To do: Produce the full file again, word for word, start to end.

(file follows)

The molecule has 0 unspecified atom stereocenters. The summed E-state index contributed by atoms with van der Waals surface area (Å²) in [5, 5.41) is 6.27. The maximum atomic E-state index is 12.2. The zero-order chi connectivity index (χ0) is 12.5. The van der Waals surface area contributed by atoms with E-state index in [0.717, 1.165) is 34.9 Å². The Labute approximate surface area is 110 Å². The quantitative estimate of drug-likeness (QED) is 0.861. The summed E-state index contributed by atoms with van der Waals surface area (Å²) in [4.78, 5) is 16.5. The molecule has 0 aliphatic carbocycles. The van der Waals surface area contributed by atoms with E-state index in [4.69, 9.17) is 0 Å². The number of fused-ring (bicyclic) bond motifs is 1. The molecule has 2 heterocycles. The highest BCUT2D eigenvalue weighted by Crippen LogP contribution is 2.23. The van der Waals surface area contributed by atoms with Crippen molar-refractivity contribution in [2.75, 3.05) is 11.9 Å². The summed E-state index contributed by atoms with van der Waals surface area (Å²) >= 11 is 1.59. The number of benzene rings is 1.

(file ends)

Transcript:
The molecule has 0 unspecified atom stereocenters. The summed E-state index contributed by atoms with van der Waals surface area (Å²) in [5, 5.41) is 6.27. The maximum atomic E-state index is 12.2. The zero-order chi connectivity index (χ0) is 12.5. The van der Waals surface area contributed by atoms with E-state index in [0.717, 1.165) is 34.9 Å². The Labute approximate surface area is 110 Å². The quantitative estimate of drug-likeness (QED) is 0.861. The summed E-state index contributed by atoms with van der Waals surface area (Å²) in [4.78, 5) is 16.5. The molecule has 0 aliphatic carbocycles. The van der Waals surface area contributed by atoms with E-state index in [4.69, 9.17) is 0 Å². The number of fused-ring (bicyclic) bond motifs is 1. The molecule has 2 heterocycles. The highest BCUT2D eigenvalue weighted by Crippen LogP contribution is 2.23. The van der Waals surface area contributed by atoms with Crippen molar-refractivity contribution in [2.75, 3.05) is 11.9 Å². The summed E-state index contributed by atoms with van der Waals surface area (Å²) >= 11 is 1.59. The number of benzene rings is 1.